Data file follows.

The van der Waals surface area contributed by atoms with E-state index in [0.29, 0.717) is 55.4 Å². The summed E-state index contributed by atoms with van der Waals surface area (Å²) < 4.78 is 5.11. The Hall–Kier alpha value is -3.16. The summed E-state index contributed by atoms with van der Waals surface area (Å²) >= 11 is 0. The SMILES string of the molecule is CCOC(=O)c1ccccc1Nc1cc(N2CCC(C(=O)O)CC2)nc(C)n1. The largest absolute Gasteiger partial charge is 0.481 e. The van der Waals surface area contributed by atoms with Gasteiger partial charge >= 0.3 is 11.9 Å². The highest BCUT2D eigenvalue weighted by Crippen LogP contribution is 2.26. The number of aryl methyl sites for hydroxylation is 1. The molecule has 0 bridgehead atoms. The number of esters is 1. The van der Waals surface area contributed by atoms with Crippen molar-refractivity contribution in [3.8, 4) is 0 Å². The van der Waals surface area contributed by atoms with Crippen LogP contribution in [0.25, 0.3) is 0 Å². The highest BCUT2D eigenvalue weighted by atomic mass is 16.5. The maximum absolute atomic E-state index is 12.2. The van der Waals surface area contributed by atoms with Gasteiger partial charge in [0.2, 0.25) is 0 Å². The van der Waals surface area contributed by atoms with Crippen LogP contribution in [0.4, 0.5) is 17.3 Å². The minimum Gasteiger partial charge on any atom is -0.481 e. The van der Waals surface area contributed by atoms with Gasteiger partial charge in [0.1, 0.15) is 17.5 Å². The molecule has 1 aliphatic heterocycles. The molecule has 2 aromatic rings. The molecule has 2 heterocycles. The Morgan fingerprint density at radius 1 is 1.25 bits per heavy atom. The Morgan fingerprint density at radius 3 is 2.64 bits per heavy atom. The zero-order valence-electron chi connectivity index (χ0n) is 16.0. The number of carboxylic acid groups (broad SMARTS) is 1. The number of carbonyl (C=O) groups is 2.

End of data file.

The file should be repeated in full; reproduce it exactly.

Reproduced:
The van der Waals surface area contributed by atoms with E-state index in [0.29, 0.717) is 55.4 Å². The summed E-state index contributed by atoms with van der Waals surface area (Å²) < 4.78 is 5.11. The Hall–Kier alpha value is -3.16. The summed E-state index contributed by atoms with van der Waals surface area (Å²) >= 11 is 0. The SMILES string of the molecule is CCOC(=O)c1ccccc1Nc1cc(N2CCC(C(=O)O)CC2)nc(C)n1. The largest absolute Gasteiger partial charge is 0.481 e. The van der Waals surface area contributed by atoms with Gasteiger partial charge >= 0.3 is 11.9 Å². The highest BCUT2D eigenvalue weighted by Crippen LogP contribution is 2.26. The number of aryl methyl sites for hydroxylation is 1. The molecule has 0 bridgehead atoms. The number of esters is 1. The van der Waals surface area contributed by atoms with Crippen molar-refractivity contribution in [3.8, 4) is 0 Å². The van der Waals surface area contributed by atoms with Crippen LogP contribution in [0.25, 0.3) is 0 Å². The highest BCUT2D eigenvalue weighted by atomic mass is 16.5. The maximum absolute atomic E-state index is 12.2. The van der Waals surface area contributed by atoms with Gasteiger partial charge in [0.2, 0.25) is 0 Å². The van der Waals surface area contributed by atoms with Crippen LogP contribution in [0.4, 0.5) is 17.3 Å². The minimum Gasteiger partial charge on any atom is -0.481 e. The van der Waals surface area contributed by atoms with Gasteiger partial charge in [0.1, 0.15) is 17.5 Å². The molecule has 1 aliphatic heterocycles. The molecule has 2 aromatic rings. The molecule has 2 heterocycles. The Morgan fingerprint density at radius 1 is 1.25 bits per heavy atom. The Morgan fingerprint density at radius 3 is 2.64 bits per heavy atom. The zero-order valence-electron chi connectivity index (χ0n) is 16.0. The number of carboxylic acid groups (broad SMARTS) is 1. The number of carbonyl (C=O) groups is 2.